DATES:  The following Sundays beginning the 9th May 2021 and then the 16th, 23rd May; 6th, 13th, 20th June; and every Sunday in July.  To register for each class, please scroll down to the red button below.

TIME:  3.30pm UK, 8pm India, 7.30am Los Angeles, 10.30am New York, 10.30pm Perth.  

LOCATION:  These teachings will be available to join as a Zoom meeting,  and will also be live streamed on Facebook.  Recordings of the classes are available here (please scroll down), on our blog, on Facebook and on our FBT YouTube channel.

TEXT:  The text for a Prayer for Birth in Sukhavati is included in the anthology of Lama Tsongkhapa’s devotional verses titled, The Splendour of an Autumn Moon by Gavin Kilty.  Alongside The King of Prayers and Maitreya’s Prayer of Love, this prayer is one of the nine great prayers in the Tibetan Buddhist tradition. 

Wisdom Publications, the publisher, has very kindly given us permission to provide this texts for registrants of this course.  They also provided a really lovely PDF for us, which you can download here. Please do not download this text unless you have registered for the class, and please do not share it with anyone else.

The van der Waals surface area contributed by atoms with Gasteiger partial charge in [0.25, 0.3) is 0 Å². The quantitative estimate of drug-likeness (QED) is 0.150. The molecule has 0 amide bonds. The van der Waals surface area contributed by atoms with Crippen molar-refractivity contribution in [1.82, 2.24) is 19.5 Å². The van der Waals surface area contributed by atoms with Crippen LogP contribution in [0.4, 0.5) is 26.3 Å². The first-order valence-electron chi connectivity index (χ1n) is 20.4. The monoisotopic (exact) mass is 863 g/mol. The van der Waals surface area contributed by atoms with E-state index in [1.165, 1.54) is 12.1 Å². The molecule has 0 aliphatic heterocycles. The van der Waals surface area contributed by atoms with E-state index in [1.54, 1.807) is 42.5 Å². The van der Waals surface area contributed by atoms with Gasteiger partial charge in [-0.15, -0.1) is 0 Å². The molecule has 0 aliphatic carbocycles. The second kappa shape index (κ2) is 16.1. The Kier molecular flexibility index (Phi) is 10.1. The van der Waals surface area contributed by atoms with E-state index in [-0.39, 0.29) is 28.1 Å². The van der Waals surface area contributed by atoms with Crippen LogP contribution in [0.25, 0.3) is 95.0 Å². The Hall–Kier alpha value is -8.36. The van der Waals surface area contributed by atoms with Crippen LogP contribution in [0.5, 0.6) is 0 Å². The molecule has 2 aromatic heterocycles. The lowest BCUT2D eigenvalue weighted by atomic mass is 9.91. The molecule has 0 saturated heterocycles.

Thanks Wisdom!

COURSE DESCRIPTION:   As always, Geshe Tashi’s emphasis in these teachings will be on how we can best experience the material for ourselves.  Lama Tsongkhapa’s Prayer for Birth in Sukhavati is a practice text composed to help us cultivate the aspiration and enthusiasm we need to practice the entire path to enlightenment.  

DONATIONS:  You will need to make a voluntary donation to register for each class.  This can be £0.00.  PayPal processes the donations, but you do not need a PayPal account to make a donation.

    • All donations go through the FBT’s bank account, set up as a Community Interest Company.
    • Half of all donations will go to Geshe Tashi and his charitable projects.
    • The other half will go towards the growing costs of running both sites and hosting these teachings. 

A big thank you from us and from Geshe la for all your donations so far.  From our side this has allowed us to employ a part time assistant, James, to help with the workload.  One of our FBT students, Danny, generously lent him to us to edit videos over the summer (he was an intern in Danny’s company), and now we’ve been able to employ him part time.  He’s already proving invaluable. So many thanks again for your generosity.